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 Musicology Colloquium Series

Sponsored by The University of New Mexico Department of Music, The Department of Spanish and Portuguese & The Latin American and Iberian Institute

 Ortega Hall Reading Room 335
Thursday September 19, 2019
2:00-3:30pm

 “Reclaiming ‘the Border’ in Texas-Mexican Conjunto Heritage and Cultural Memory”

 Name of presenter: Cathy Ragland

Talk Description:

The Texas border town of San Benito is the subject of this talk which examines how memory and legacy operate within a community of “self-appointed” cultural brokers and a local municipality inspired by capitalist notions of urban development, economic growth and cultural tourism. The legacy of two of the town’s “native sons” – Narciso Martínez, the “father of Tex-Mex conjunto music” and Baldemar Huerta (aka Freddy Fender), a Grammy-winning country rock artist – have been memorialized in two opposing positions to reclaim border music history in a context of globalization and hypermediacy that seeks to counter representations of a US-Mexico border perpetually “in crisis.”

 

Biography:

Cathy Ragland is associate professor of ethnomusicology in the College of Music at the University of North Texas. She is editor of the series Sonic Crossings for UNT Press, and author of the book Musica Norteña: Mexican Migrants Creating a Nation between Nations along with several journal articles, book chapters, and public press articles. Her research and scholarship have focused on music and border politics, identity, immigration/migration, rurality, and gender relations. She is an experienced journalist, folklorist, and applied ethnomusicologist who has collaborated with Mexican immigrant partners in co-founding sustainable music and arts programs and organizations in New York City. She has directed public arts festivals, exhibits, and arts education programs in New York, Washington, Texas, and Mexico. These experiences have informed her scholarship and teaching.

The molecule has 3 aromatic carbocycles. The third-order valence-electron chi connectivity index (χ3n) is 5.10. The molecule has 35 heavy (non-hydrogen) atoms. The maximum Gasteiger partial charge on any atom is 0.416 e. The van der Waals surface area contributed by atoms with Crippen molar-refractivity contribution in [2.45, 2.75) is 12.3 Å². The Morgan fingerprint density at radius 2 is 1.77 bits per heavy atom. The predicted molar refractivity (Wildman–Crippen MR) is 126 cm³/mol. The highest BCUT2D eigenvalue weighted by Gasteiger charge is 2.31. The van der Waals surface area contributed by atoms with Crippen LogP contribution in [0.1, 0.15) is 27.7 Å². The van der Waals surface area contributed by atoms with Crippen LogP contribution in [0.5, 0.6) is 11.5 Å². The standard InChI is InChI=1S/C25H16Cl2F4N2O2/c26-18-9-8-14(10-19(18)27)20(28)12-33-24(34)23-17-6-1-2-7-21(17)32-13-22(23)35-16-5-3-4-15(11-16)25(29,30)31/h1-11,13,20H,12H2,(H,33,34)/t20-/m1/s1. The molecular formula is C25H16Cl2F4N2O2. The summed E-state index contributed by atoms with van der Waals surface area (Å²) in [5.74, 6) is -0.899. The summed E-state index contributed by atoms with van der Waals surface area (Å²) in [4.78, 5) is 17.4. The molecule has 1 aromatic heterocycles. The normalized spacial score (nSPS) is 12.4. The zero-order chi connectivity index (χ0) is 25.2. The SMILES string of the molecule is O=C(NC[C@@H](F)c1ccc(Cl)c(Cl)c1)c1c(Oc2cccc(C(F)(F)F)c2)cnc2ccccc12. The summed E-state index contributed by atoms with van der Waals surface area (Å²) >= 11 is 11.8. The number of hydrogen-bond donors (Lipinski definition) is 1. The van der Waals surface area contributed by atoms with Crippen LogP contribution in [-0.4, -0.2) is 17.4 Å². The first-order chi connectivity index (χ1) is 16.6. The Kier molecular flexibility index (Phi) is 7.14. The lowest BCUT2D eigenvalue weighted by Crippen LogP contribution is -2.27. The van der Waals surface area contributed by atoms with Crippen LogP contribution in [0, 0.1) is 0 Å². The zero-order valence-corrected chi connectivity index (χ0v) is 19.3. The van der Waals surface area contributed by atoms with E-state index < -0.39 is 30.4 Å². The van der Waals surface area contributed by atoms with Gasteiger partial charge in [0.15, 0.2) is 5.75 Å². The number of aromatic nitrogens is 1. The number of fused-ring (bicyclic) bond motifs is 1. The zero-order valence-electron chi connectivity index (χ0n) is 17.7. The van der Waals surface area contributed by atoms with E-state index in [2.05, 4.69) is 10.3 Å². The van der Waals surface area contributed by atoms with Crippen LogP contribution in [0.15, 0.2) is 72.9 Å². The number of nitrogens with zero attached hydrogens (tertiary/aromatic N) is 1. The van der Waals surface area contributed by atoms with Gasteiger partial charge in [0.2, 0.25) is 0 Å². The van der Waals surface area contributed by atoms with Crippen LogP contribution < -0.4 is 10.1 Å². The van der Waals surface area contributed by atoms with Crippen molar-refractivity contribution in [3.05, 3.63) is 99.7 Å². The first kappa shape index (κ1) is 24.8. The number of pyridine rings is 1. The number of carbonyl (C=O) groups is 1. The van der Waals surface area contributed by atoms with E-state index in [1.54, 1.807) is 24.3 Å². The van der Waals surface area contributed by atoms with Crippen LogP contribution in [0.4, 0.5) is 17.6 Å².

Sones de allá para acá: Son Jarocho from Mexico to USA

Son Jarocho is a genre of traditional Mexican music performed in southern Veracruz that has gained prominence in Chicanx communities in the United States. In this talk we will analyze the origins, rhythms, musical forms, and dances both in Mexico and the United States.

Embodying Fandom: Chanting in Twentieth-Century Argentine Soccer

Argentine soccer fandom involves a nuanced set of bodily practices and a vast repertoire of chants based on radio hits and broadcast advertisement. This talk demonstrates how chanting brings together sounds and bodies in an affective public practice that incites intense feelings of social cohesion and belonging meaningful beyond what is being said with words.

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